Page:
For anyone who’s a vegan (or seriously considering becoming one), questions about their dietary choice come with the territory.
While that’s only natural in our meat- and dairy-addicted Western culture, having to defend the decision would be much easier with the help of a fellow vegan skilled in the art of logic.
The sort of logic you’d expect from Cornell Law School’s C. S. Wong Professor of Law Sherry Colb. With skills she honed obtaining a Harvard law degree and clerking for Supreme Court Justice Harry Blackburn, Colb tackles many of those questions in Mind If I Order the Cheeseburger? And Other Questions People Ask Vegans.
Colb’s passion for defending veganism has deep personal roots. Although her mother and father survived the Holocaust, the Nazis murdered her four grandparents and six of her seven aunts and uncles.
She wasn’t born until long after World War II, but the horrors inflicted on family members she never met have stayed with her.
Colb once shared a restaurant meal with her family and friends. A waiter eager to impress the diners with the freshness of the establishment’s food appeared at tableside with a thrashing, suffocating fish. Recalling how disturbed and guilty she felt at the sight of the suffering animal, Colb writes:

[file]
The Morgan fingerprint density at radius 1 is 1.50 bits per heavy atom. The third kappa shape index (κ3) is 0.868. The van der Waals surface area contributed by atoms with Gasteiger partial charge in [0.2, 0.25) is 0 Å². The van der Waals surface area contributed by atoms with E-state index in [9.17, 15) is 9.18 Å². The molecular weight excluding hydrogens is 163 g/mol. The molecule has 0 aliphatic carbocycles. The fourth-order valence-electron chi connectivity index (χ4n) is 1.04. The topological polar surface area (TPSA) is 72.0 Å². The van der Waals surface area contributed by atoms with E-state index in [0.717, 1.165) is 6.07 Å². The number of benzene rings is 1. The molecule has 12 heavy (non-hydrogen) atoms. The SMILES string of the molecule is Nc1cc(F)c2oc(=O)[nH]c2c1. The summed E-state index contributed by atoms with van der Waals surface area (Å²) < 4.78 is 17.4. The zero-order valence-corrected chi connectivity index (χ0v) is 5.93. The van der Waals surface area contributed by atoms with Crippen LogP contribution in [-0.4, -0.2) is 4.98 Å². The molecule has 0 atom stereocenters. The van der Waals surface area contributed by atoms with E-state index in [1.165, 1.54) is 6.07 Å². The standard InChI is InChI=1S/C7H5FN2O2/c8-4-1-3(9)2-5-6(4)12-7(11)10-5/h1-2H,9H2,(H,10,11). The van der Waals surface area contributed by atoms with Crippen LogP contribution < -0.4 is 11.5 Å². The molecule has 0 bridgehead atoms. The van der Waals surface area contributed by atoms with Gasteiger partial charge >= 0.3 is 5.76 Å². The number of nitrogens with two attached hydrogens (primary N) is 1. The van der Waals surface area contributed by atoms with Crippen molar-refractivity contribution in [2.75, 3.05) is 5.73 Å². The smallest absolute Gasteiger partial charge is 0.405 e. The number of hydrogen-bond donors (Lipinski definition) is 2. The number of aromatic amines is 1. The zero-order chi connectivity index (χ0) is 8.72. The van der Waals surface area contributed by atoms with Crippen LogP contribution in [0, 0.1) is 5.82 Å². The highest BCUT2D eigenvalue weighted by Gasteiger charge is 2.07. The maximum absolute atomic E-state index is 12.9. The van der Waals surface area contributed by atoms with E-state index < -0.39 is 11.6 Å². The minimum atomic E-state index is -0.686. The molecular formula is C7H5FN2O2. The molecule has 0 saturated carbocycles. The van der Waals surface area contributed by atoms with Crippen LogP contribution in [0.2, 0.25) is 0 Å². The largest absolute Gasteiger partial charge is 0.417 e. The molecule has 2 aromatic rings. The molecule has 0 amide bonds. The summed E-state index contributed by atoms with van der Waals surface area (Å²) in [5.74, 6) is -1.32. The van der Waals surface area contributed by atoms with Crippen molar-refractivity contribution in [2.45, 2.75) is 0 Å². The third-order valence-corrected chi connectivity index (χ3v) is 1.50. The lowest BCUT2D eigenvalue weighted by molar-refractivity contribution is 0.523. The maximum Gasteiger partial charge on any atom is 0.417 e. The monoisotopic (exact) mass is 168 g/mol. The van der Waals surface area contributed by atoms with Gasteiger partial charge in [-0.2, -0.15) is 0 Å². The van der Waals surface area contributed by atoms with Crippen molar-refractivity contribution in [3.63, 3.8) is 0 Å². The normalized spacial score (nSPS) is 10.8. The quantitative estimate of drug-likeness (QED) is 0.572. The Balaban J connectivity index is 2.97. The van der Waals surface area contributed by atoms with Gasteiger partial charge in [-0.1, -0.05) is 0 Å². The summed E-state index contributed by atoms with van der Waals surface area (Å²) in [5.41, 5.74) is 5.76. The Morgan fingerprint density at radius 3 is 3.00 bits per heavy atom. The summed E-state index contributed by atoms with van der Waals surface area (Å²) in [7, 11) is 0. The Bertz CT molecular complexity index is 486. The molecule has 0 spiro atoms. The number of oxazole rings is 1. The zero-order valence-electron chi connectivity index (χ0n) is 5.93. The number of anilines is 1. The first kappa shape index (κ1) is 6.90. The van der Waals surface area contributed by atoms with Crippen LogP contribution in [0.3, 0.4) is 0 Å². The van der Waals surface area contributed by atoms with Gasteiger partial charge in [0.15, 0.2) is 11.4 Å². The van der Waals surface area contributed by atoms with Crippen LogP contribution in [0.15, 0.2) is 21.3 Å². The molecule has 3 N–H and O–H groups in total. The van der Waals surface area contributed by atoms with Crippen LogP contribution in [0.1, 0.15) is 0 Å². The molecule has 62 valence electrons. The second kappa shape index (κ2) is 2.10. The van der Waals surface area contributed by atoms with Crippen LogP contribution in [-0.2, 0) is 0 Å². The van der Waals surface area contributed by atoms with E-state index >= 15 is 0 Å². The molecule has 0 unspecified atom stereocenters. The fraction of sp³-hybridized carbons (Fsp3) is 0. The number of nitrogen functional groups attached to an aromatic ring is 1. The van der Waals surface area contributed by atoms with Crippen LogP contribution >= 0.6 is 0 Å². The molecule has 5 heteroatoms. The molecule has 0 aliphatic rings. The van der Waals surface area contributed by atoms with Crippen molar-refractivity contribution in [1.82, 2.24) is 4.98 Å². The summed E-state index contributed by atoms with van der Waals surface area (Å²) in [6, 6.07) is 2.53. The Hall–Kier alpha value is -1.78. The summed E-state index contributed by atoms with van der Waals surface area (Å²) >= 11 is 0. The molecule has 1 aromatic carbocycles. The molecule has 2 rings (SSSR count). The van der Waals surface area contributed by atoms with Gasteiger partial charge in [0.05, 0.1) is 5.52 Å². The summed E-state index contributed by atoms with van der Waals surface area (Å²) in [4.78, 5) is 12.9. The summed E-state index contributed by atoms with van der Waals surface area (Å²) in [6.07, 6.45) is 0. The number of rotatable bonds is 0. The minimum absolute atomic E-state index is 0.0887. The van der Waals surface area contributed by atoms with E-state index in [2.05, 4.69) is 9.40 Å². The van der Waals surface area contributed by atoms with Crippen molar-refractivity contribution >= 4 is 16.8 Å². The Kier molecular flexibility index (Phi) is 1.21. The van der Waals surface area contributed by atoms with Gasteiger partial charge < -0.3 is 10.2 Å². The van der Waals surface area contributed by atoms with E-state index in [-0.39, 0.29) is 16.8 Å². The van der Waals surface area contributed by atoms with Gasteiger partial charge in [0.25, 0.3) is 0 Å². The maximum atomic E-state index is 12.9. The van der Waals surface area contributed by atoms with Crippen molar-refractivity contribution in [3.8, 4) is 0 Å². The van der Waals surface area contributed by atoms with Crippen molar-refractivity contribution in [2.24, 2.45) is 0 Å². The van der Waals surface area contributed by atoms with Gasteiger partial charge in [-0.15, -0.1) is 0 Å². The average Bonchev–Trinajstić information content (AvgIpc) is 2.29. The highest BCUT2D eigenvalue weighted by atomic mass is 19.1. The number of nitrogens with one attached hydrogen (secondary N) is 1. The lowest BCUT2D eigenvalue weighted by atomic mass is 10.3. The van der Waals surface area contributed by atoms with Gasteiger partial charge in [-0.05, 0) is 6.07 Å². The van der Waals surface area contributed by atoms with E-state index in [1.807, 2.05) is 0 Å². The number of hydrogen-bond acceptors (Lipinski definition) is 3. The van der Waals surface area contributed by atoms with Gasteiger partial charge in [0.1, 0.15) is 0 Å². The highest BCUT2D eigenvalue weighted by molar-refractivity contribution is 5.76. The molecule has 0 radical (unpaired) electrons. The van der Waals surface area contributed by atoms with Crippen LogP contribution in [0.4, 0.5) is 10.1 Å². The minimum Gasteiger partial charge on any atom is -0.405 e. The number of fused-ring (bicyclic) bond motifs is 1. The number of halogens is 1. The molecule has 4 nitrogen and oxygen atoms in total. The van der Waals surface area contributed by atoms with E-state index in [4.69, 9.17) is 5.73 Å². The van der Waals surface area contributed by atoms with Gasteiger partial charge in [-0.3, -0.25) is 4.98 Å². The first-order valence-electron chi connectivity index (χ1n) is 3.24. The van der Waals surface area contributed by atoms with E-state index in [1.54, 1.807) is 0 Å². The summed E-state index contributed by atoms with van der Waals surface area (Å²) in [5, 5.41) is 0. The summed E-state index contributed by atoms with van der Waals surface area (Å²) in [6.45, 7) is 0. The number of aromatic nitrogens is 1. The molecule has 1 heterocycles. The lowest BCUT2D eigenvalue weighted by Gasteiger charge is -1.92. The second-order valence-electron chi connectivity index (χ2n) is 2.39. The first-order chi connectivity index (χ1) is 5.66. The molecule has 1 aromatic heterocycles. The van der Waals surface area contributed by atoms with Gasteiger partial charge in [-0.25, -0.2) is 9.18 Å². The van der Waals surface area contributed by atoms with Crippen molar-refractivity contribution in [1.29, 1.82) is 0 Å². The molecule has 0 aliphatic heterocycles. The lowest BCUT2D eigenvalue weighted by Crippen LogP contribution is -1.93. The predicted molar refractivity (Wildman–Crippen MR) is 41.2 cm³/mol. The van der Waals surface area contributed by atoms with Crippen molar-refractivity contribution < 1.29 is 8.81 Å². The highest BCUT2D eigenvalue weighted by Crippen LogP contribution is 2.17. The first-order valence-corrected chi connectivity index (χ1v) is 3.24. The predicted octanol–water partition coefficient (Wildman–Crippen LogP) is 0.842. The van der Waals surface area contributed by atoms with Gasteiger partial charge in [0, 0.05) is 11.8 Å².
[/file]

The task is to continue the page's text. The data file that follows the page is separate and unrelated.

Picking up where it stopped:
“The appearance of the thrashing, suffering individual creature made the moral implications of my choice of dinner both concrete and visible.”
Incidents such personally witnessing the torture of this fish have allowed her to challenge rest of us: “…we admit that by consuming the animal, we have taken what was his most valued possession and converted it to our own use.”
In other words, billions of times every year, humans take what every animal values most — its life — and converts it into a meal for pleasure. Ironically, the increased disease risks associate with these foods deprive us of the right to claim that ending animals’ lives extends our own!
As Colb clarifies, we’ve even structured industrialized animal slaughter to protect ourselves from its horrors — not much different from how the world ignored the Holocaust for so long:
“We usually see nothing of the suffering and slaughter that our choices occasion. The sights are concealed from our eyes and the sounds from our ears in well-hidden and soundproof slaughter facilities.”
Using case studies, logic, humor and its author’s life experience, Do You Mind If I Order a Cheeseburger gives vegans the tools to educate anyone questioning their dietary choice.
And if vegans won’t educate them, who will?